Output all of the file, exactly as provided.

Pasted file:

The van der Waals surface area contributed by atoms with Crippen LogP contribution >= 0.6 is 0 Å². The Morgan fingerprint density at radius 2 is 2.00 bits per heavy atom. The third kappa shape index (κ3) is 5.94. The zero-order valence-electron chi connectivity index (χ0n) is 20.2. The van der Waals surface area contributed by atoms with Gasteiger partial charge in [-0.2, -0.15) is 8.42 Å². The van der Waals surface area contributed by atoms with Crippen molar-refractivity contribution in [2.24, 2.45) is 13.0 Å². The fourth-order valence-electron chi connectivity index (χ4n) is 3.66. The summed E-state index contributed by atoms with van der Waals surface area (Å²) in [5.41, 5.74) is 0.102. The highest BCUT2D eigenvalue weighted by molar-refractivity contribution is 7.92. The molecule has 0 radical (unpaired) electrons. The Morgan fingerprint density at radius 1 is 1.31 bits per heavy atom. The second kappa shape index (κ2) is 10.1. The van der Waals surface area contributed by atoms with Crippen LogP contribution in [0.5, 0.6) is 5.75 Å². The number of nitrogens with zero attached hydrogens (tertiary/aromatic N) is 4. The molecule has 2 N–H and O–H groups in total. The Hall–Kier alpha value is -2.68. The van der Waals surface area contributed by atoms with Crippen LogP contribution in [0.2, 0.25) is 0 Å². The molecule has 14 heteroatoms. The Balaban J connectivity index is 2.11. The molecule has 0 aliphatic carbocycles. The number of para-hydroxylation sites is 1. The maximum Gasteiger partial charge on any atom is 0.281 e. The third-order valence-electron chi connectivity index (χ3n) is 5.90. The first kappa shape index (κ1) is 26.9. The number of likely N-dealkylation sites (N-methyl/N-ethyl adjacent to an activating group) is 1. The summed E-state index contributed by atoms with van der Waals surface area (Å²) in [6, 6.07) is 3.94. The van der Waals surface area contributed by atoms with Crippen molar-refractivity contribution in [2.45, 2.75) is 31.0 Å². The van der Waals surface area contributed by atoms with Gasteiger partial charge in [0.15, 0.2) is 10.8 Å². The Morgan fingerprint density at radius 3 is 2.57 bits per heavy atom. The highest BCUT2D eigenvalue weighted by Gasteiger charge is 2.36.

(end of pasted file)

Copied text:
The van der Waals surface area contributed by atoms with Crippen LogP contribution >= 0.6 is 0 Å². The Morgan fingerprint density at radius 2 is 2.00 bits per heavy atom. The third kappa shape index (κ3) is 5.94. The zero-order valence-electron chi connectivity index (χ0n) is 20.2. The van der Waals surface area contributed by atoms with Gasteiger partial charge in [-0.2, -0.15) is 8.42 Å². The van der Waals surface area contributed by atoms with Crippen molar-refractivity contribution in [2.24, 2.45) is 13.0 Å². The fourth-order valence-electron chi connectivity index (χ4n) is 3.66. The summed E-state index contributed by atoms with van der Waals surface area (Å²) in [5.41, 5.74) is 0.102. The highest BCUT2D eigenvalue weighted by molar-refractivity contribution is 7.92. The molecule has 0 radical (unpaired) electrons. The Morgan fingerprint density at radius 1 is 1.31 bits per heavy atom. The second kappa shape index (κ2) is 10.1. The van der Waals surface area contributed by atoms with Crippen LogP contribution in [0.5, 0.6) is 5.75 Å². The number of nitrogens with zero attached hydrogens (tertiary/aromatic N) is 4. The molecule has 2 N–H and O–H groups in total. The Hall–Kier alpha value is -2.68. The van der Waals surface area contributed by atoms with Crippen LogP contribution in [0.2, 0.25) is 0 Å². The molecule has 14 heteroatoms. The Balaban J connectivity index is 2.11. The molecule has 0 aliphatic carbocycles. The number of para-hydroxylation sites is 1. The maximum Gasteiger partial charge on any atom is 0.281 e. The third-order valence-electron chi connectivity index (χ3n) is 5.90. The first kappa shape index (κ1) is 26.9. The number of likely N-dealkylation sites (N-methyl/N-ethyl adjacent to an activating group) is 1. The summed E-state index contributed by atoms with van der Waals surface area (Å²) in [6, 6.07) is 3.94. The van der Waals surface area contributed by atoms with Crippen molar-refractivity contribution in [2.45, 2.75) is 31.0 Å². The van der Waals surface area contributed by atoms with Gasteiger partial charge in [0.15, 0.2) is 10.8 Å². The Morgan fingerprint density at radius 3 is 2.57 bits per heavy atom. The highest BCUT2D eigenvalue weighted by Gasteiger charge is 2.36.